London, Feb 9: The British Lower House endorsed the ‘Brexit’ law and gave its final approval to it on Wednesday authorising the Theresa May government to begin the talks of leaving the European Union.
The pro-EU legislators, who severely opposed the bill, whistled Beethoven’s “Ode to Joy”, the bloc’s anthem, while the votes were counted. However, the bill to trigger the Article 50 of Lisbon Treaty that begins the talks of Britain’s EU exit was approved with a landslide margin, 494-122 in the House of Commons. It comes as a major win and relief for the Theresa May government.
It was the Third Reading of the EU (Notification of Withdrawal Bill). Lawmakers had backed the same bill by a 498-114 margin during an earlier vote last week. The bill now progresses to the House of Lords, which has the power to delay it, but not derail it entirely. The legislation is believed to become a law within weeks, and Britain’s path to exiting the EU all sorted out.
The citizens of United Kingdom, in a major referendum on June 23, had voted in the favour of leaving the European Union, a collaboration of 28 European countries. However, a judgment by the Supreme Court President Lord Neuberger had put brakes on May’s Brexit plans. His judgement on January 24, 2017, said that “the government cannot trigger Article 50 without an act of Parliament authorising it to do so.”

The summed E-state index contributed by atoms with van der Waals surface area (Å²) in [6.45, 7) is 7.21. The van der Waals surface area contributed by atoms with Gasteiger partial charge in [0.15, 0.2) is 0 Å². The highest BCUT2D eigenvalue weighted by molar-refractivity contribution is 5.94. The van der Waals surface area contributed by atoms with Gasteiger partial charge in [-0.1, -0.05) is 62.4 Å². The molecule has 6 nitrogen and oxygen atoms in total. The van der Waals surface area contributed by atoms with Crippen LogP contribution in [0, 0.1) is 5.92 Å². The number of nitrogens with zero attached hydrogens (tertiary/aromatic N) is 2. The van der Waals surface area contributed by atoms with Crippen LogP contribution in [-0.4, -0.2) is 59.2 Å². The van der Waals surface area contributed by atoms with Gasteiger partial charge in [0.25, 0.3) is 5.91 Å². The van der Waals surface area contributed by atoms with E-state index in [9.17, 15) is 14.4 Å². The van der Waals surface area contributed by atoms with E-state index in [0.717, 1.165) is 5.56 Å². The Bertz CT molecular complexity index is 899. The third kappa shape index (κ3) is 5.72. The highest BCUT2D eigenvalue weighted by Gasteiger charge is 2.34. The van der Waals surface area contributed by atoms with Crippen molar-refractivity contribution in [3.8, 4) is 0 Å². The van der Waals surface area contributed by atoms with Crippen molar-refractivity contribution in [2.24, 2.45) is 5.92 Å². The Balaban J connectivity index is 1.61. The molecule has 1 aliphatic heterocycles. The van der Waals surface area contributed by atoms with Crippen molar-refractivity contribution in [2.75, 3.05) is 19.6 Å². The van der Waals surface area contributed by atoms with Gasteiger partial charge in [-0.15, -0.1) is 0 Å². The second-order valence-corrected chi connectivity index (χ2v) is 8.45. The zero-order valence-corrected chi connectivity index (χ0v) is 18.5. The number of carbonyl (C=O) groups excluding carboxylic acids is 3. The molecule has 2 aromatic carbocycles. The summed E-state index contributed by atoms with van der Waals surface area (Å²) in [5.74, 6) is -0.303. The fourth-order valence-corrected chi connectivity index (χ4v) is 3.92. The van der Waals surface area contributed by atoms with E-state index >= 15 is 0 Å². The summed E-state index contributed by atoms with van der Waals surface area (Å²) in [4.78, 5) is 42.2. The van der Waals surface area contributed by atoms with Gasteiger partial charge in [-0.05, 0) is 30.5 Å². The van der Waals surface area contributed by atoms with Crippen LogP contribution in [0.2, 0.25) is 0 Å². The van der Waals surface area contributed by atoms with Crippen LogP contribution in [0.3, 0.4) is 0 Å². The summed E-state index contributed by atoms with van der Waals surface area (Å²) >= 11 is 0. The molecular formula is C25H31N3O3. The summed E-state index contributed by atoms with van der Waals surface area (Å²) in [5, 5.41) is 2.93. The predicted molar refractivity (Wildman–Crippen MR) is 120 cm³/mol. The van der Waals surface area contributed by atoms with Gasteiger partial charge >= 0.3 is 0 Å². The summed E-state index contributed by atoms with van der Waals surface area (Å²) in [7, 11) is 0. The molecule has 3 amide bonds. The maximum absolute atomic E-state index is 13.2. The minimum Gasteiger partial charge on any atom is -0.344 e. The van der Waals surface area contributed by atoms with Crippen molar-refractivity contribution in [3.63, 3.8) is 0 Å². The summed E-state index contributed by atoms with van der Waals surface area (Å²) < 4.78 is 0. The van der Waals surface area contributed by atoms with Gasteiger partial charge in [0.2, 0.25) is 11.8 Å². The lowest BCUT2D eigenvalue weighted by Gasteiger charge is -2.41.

“UK's constitutional arrangements require such changes to be clearly authorised by the Parliament,” he said.
Outlining plans to bring in a "straightforward" bill on Article 50, David Davis, British Conservative Party politician and Secretary of State for Exiting the EU, told MPs that he was "determined" Brexit would go ahead.
"It's not about whether the UK should leave the European Union. That decision has already been made by people in the United Kingdom," he said.
With this Notification of Withdrawal Bill that triggers the Article 50, having crossed its major hurdles, Britain is but mere talks and parliamentary stuff ahead of formally exiting the European Union.